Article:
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Meet Hiro Inaba
Hiro Inaba is president of the Church and Home Education Association of Japan (CHEA Japan). A graduate of Waseda Law School, Japan's most prestigious law school, Inaba-san became a journalist at the NHK, the Japanese equivalent of the BBC. After a successful career of video production, however, Mr. Inaba felt called to serve the Kingdom of God full-time. He left journalism to attend Fuller Theological Seminary in California.
|HSLDAChairman of the Board Mike Farris meets with Hiro Inaba during a visit to the United States this past spring.|
In California, Hiro and his wife Wendy discovered home education. They were convinced that parents should train their children to love God with all their heart, soul, mind, and strength by teaching them diligently in the home. Today, Wendy homeschools all three of their children.
After seminary, Hiro's unique combination of Japanese heritage, journalistic skill, and homeschool enthusiasm led him in an unusual direction. Instead of pursuing a pastorate in a local church, he became president of CHEA Japan, where he uses his camera and Bible with equal skill to help Japanese parents fulfill God's command to raise up their children in the nurture and admonition of the Lord. Despite the difficulty and discouragement homeschooling parents face in Japan, Hiro's homeschool documentaries paint pictures worth ten thousand words. In one gripping sequence, first shown at this year's Tokyo conference, a Japanese teenager told her story of rebellion and repentance. The audience was deeply moved as this story of God's grace unfolded onscreen.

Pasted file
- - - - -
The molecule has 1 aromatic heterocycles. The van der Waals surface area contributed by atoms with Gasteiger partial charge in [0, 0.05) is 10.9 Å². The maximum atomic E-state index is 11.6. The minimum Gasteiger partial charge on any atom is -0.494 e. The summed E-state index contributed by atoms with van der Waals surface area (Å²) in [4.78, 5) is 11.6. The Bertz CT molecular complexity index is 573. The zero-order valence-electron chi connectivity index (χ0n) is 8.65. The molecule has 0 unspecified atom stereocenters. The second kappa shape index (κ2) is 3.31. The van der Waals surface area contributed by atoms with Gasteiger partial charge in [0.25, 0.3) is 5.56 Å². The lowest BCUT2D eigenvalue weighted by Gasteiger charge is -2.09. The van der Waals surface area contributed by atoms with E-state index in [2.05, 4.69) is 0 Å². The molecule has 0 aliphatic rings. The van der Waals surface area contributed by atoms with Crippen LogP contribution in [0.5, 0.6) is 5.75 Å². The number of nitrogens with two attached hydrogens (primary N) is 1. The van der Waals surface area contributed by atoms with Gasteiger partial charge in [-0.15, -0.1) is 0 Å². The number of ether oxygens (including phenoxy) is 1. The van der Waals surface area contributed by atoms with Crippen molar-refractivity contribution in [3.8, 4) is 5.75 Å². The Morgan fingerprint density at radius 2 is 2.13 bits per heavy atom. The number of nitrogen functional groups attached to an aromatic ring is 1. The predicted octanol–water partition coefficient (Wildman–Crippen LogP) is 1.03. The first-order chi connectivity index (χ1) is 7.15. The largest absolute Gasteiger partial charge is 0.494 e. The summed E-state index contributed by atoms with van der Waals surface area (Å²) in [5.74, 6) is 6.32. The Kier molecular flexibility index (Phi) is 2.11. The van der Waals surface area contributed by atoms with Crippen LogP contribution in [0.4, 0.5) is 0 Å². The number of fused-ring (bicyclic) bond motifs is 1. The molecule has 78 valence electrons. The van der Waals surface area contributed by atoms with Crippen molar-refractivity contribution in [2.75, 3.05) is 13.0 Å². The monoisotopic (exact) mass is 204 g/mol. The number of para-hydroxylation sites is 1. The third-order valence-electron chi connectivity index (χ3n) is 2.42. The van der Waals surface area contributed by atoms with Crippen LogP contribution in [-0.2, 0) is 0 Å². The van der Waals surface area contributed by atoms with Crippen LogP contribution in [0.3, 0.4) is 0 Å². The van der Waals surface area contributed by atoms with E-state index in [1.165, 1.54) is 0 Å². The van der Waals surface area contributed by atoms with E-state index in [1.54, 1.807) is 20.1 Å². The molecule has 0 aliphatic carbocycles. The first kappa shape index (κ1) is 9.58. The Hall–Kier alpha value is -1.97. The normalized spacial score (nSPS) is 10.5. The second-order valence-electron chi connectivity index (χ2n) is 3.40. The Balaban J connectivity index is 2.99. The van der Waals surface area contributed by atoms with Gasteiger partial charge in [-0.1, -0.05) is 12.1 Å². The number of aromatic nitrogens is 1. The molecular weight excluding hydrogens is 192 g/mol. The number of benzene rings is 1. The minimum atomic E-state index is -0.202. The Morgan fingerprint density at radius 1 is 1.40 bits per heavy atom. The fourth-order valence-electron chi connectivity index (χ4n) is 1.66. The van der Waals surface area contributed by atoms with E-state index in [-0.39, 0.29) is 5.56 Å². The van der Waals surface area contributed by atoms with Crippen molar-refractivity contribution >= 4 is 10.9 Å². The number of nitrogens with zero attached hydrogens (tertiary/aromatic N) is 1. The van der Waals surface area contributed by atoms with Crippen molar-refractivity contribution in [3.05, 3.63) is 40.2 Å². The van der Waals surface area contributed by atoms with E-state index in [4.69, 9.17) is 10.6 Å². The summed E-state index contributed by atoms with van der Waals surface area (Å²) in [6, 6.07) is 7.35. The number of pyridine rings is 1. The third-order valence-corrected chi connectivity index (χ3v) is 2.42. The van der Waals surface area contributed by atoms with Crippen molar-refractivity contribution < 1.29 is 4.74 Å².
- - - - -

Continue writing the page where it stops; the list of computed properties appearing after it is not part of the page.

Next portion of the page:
Homeschooling may face significant challenges in Japan, but Japanese homeschoolers have great advantages as well. Hiro Inaba's unique combination of experience and talent are just what the Japanese homeschooling movement needs.
Encouraging homeschool moms
While Japanese families appreciated HSLDA Attorney Scott Somerville's speeches, they seemed especially glad to hear from his wife, Marcia, who shared from her 21 years of experience teaching six children at home.
|Marcia Somerville (left) pauses while her message of encouragement to moms is translated into Japanese.|
Marcia offered tips on teaching a houseful, compiled from her years of educating older children with toddlers around her knees. Although Japanese families tend to be small, a number of conference attendees did have large families. Marcia's experience was just what they were looking for.
Marcia also spoke on "Cross-eyed Parenting," which brings a spiritual dimension to the challenge of home education. She exhorted Japanese mothers to preach the gospel to themselves every day, insisting that only grace can give a mom the strength and patience she needs to lovingly care for a houseful. She used concrete examples of childish disobedience and parental impatience to help her audience understand how much the gospel can transform the way we teach. It was obvious from her listeners' questions that Japanese moms are just as likely to be impatient and frustrated as American mothers are. The overwhelming response to her message proved that grace is the secret ingredient that makes homeschooling sweet, no matter what country you are in.